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Scholarships for Real Life: ADHD Community Support For Kids, By Kids

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Last year we started a foundation, making an initial investment of $100,000 and pledging to support “Scholarships for Real Life,” a program to enable people to pursue a dream of their own while also addressing a problem that affects others.

In this short series, we’ll highlight our initial grantees.

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“My life sometimes has been a living hell because I have ADHD—mostly because people don’t understand me. They think I’m bad, but I’m not. They think I’m stupid, but I’m not. They think I’m going to be a failure and I’m going to prove them wrong.”

These words, written by 14-year-old Jeff Rasmussen, are more than just a bold statement. It only takes talking to Jeff for a few minutes to realize they are a promise.

At only 14, Jeff is already a WDS veteran, having attended for the past two years. Since he was four years old, Jeff has had to endure bullying and judgement from his fellow students, and even teachers, because of his ADHD. Jeff is passionate about helping other kids suffering from ADHD to avoid similar bullying, as well as educating those who work with ADHD about the condition and how they can work with those individuals.

Where the Money Goes

Jeff’s Scholarships for Real Life project is called “ADHD Kids Rock.” The initial goal with the WDS grant is to build an online community website that allows kids with ADHD to share their stories, and share best practices around what works and doesn’t work for them. Ultimately, the site will expand to include stories from parents, teachers and others on what they’ve learned from interacting, teaching and raising ADHD kids. Additionally,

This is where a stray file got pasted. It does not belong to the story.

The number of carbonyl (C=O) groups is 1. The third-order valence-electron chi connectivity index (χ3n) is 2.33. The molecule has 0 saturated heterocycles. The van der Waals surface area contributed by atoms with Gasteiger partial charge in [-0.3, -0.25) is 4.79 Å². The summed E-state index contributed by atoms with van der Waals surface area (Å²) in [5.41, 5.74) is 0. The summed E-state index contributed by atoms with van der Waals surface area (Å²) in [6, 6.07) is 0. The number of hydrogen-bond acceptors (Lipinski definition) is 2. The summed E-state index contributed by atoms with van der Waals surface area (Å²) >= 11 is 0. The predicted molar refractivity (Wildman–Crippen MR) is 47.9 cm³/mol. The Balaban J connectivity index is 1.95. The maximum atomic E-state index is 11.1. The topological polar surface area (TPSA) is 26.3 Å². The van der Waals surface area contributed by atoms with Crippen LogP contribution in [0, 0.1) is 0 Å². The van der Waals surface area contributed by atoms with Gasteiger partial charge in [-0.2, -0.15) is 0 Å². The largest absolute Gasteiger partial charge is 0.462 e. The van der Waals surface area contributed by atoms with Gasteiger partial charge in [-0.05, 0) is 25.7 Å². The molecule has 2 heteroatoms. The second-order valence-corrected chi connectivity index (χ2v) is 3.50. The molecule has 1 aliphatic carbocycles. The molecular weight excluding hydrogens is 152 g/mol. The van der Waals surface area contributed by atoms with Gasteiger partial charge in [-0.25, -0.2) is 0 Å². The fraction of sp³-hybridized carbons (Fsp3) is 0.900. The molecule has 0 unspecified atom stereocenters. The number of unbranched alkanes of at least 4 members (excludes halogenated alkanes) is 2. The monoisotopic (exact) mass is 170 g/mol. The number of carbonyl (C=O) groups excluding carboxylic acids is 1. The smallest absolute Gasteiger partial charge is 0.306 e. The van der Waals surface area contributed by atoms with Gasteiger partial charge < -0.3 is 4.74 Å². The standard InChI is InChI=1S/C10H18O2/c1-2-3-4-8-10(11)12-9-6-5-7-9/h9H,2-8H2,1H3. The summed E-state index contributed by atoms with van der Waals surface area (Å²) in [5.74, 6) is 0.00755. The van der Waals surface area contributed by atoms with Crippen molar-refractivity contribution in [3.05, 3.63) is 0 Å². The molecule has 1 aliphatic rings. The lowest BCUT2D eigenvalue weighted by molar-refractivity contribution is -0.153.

Jeff will also use funds from the grant to attend a national conference on ADHD to spread the message of his site and gather more resources to share with the online community.

Accountability

As part of the Scholarships For Real Life program, Jeff will also be working with a mentor who will help oversee the project’s progress and provide critical guidance. Fortunately, Jeff has found a kindred spirit in his mentor, Ryan McRae.

Ryan is a fellow WDS alumnus, as well as a gifted speaker and writer—two skills Jeff would like to develop as part of his project work. Ryan enthusiastically agreed to join ADHD Kids Rock as lead mentor and is already assisting Jeff in establishing a mailing list and a voice for the ADHD Kids Rock website. Additionally, Jeff’s mom Beverlee, is enthusiastically serving as project manager to keep the project on track.

In the next few months, Jeff will concentrate on the buildout of the website, generating interest for the platform, as well as attend the International Conference On ADHD in October.

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Follow Along or Get Involved!

ADHD Kids Rock is currently recruiting a web developer and designer to help build out the key features of the beta site. Additionally, you can register to receive updates. You can also connect with Jeff on Twitter @jeffrasmus.

Most importantly, if you are a student with an ADHD story to share, they want to hear from you!

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